EU Willing to Address Morocco’s Concerns to Restore Contacts
After Morocco announced on Thursday its decision to suspend all contact with European institutions following a judicial ruling invalidating the agriculture agreement binding the two sides, the EU High Representative for Foreign Affairs, Federica Mogherini, voiced the European Union’s willingness to address the concerns of the North African kingdom so that the cooperation can be restored the soonest.
In a first official EU reaction following Rabat’s decision, the Vice-president of the European Commission Federica Mogherini, issued a statement in Brussels on Friday, expressing the Union’s readiness to “provide additional clarifications and assurances to address Morocco’s concerns so that contacts and cooperation can be fully restored as soon as possible.”
“Our belief is that a genuine partnership involves listening, sharing, solidarity and mutual respect between partners,” said the Vice President of the European Commission.
In the statement announcing its decision to suspend all contact with the European Institutions, mainly with the European Commission and the European Parliament, Morocco had blamed the EU for “lack of transparency and clarity” in dealing with the Agriculture Agreement and said “it cannot accept to be treated as a subject of a judicial process and to be buffeted between European institutions.”
The European Court of Justice annulled in December 2015 the EU – Morocco agreement concerning reciprocal liberalization measures on agricultural products and fisheries, arguing that the text approved the implementation of the agreement in the Sahara, a former Spanish colony retrieved by Morocco in 1975 under the Madrid Accords, but whose independence is claimed by the separatist Polisario front.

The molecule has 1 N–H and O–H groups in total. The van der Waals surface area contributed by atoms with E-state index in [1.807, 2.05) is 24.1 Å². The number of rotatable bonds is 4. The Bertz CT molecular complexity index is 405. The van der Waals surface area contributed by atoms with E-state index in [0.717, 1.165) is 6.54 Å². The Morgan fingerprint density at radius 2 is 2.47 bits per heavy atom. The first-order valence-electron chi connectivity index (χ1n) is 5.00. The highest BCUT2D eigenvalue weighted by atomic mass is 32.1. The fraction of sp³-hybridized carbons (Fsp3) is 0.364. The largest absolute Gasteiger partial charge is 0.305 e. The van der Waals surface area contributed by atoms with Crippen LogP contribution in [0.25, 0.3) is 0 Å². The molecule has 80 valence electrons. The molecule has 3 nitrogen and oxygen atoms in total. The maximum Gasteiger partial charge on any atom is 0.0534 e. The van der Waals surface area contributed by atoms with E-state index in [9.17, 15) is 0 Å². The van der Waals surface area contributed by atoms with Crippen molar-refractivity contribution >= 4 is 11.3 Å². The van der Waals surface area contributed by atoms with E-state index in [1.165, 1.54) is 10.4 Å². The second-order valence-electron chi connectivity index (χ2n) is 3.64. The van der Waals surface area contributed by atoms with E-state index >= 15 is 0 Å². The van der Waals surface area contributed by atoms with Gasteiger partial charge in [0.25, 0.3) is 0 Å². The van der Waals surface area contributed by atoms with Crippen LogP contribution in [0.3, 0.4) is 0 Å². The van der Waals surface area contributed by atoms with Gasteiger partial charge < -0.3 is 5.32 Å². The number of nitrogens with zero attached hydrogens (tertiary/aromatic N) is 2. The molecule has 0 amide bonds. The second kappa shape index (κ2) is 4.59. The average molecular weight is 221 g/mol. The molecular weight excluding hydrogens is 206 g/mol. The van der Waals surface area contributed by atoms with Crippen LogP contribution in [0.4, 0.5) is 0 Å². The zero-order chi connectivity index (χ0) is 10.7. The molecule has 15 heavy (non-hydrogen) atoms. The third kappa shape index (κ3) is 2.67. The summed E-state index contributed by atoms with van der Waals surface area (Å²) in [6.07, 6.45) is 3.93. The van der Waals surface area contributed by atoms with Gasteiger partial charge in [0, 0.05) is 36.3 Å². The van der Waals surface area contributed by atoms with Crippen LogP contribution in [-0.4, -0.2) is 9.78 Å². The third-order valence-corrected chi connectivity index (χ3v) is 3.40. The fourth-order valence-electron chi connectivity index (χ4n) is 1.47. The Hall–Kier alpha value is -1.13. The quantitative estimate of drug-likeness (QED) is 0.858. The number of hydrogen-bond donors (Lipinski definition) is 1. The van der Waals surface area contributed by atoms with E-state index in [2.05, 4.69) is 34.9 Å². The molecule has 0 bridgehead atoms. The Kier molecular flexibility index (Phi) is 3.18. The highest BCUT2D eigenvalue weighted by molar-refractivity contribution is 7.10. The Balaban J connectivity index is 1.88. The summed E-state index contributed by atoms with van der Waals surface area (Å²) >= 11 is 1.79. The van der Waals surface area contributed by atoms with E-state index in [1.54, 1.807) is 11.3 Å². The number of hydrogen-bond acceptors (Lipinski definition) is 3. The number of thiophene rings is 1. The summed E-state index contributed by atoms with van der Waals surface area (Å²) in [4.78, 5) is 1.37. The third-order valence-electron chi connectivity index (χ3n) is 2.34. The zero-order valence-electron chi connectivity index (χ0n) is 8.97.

“Many contacts have been made at all levels between the EU and Morocco on this issue since December, and Morocco has been kept fully informed throughout this process, within the legal constraints that are applicable,” said the senior EU official.
She recalled that “the EU and Morocco have developed, over many years, a sustained partnership that was sealed by an Association Agreement covering many areas of our bilateral cooperation.”
Referring to the controversial verdict of the European Court, the head of European diplomacy said that the EU responded “quickly” and “unanimously decided to appeal the court ruling.”
According to press reports, the European Commission and the European Council chose the fast-track procedure on February 22 to appeal the Court’s ruling.
“The EU will stay in contact with Moroccan authorities in the coming days,” Federica Mogherini assured, announcing that the EU will assess “as quickly as possible the implications of the current situation for our existing cooperation programs.”
The Moroccan Government called in its Thursday statement on the EU “to shoulder its responsibilities after it sensed unfriendly attitudes toward the kingdom,” and warned that “the pursuit of such attitudes may permanently undermine mutual trust and sustainable Partnership” between Morocco and the EU.
Morocco has repeatedly rejected allegations that it holds to the Sahara for its natural resources, and as put by King Mohammed VI in one of his speeches, “revenue from natural resources (of the Sahara) will continue to be invested in the region, for the benefit of the local populations and in consultation and coordination with them.”
And earlier this month, the King visited the Southern Provinces and launched several development projects in Laayoune and Dakhla, part of a development plan for the region worth over $7 billion.
All these projects and investment efforts evidence that Morocco is not attached to the Sahara for the sake of the natural resources it harbors.
Analysts fear that if the broil between Morocco and the EU is not settled it could compromise all agreements between the two partners and have a negative impact, particularly in this special juncture in Europe, as Morocco is a valuable ally, playing a crucial role in the fight against terrorist groups and illegal immigration.